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After Hysterectomy: Questions You Should Ask

Questions About Recovery and Life After Hysterectomy Surgery

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Updated June 05, 2010

After Hysterectomy

Laparoscopic Hysterectomy

Photo © A.D.A.M.
If you are having a hysterectomy, it is important that you have reasonable expectations about what the surgery will do for you. These questions should help you determine if the procedure will give you the results you are looking for and the side effects you can expect.

In some cases, a hysterectomy may cure the condition making the surgery necessary. In other cases, a hysterectomy may only minimize symptoms or provide temporary relief. The following questions will help make sure you understand what type of outcome you can realistically expect after surgery.

Finding out as much as possible about a "normal" recovery after the procedure you choose will help you plan for any assistance you may need in the weeks following surgery. It is also important to find out what type of follow up medical care you will require after your recovery. Some women will not require a yearly pap smear after surgery, other women will. It is important to know if you will continue to need this important test, which can detect precancerous and cancerous cells.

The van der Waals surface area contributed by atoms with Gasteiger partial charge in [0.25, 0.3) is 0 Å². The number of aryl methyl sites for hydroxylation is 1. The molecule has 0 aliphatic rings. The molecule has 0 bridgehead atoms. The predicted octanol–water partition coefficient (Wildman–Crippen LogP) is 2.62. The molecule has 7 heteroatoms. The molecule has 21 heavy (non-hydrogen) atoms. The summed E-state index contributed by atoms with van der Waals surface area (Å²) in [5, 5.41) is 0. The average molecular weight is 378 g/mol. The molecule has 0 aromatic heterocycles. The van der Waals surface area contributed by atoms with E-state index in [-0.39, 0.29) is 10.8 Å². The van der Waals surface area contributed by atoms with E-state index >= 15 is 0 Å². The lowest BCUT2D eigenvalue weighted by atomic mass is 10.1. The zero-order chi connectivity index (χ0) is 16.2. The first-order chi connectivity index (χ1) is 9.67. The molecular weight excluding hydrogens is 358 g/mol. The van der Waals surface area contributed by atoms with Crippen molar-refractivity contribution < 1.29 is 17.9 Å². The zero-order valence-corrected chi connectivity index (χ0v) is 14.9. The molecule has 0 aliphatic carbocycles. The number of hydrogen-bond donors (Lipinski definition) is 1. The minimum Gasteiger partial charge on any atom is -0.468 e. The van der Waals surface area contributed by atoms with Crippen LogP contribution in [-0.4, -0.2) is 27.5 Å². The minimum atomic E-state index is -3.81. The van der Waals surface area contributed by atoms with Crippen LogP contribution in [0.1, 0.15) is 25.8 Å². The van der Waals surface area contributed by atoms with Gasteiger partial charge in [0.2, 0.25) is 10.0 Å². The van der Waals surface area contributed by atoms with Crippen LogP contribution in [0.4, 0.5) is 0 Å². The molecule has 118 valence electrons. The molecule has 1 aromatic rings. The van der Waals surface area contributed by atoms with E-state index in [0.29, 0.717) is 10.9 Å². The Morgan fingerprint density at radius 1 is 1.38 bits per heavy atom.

Questions About Life After Hysterectomy Surgery

What are the chances my symptoms could reoccur after surgery?

What are the chances that cancer has spread beyond my cervix/uterus/ovaries and will require further surgery?

Will my condition continue to get worse without surgery, or will it be more likely to continue as it currently is?

Do you recommend hormone replacement therapy once the surgery is complete?

Will I continue to need regular pap smears after a hysterectomy?

How long after surgery will treatment be delayed for my cancer while I heal from this procedure?

When will it be safe to have sex after surgery?

When will I be able to take a bath or swim after surgery?

Sources:

American College of Obstetricians and Gynecologists (ACOG). Elective and risk-reducing salpingo-oophorectomy. Washington, DC: American College of Obstetricians and Gynecologists (ACOG); January 2008.

Diagnosis and Treatment of Endometriosis. American Family Physician. Accessed on January 31, 2009 http://www.aafp.org/afp/991015ap/1753.html

Hysterectomies. National Institutes of Health http://www.nlm.nih.gov/medlineplus/ency/article/002915.htm

Incidence of symptom reoccurance after hysterectomy for endometriosis. Fertility and Sterility Journal. November 1995. http://www.ncbi.nlm.nih.gov/pubmed/7589631

Spotting, despite hysterectomy, never considered “normal”. Dr. Peter Gott. The Daily Herald. Accessed January 28, 2009 https://www.dailyherald.com/story/?id=184007

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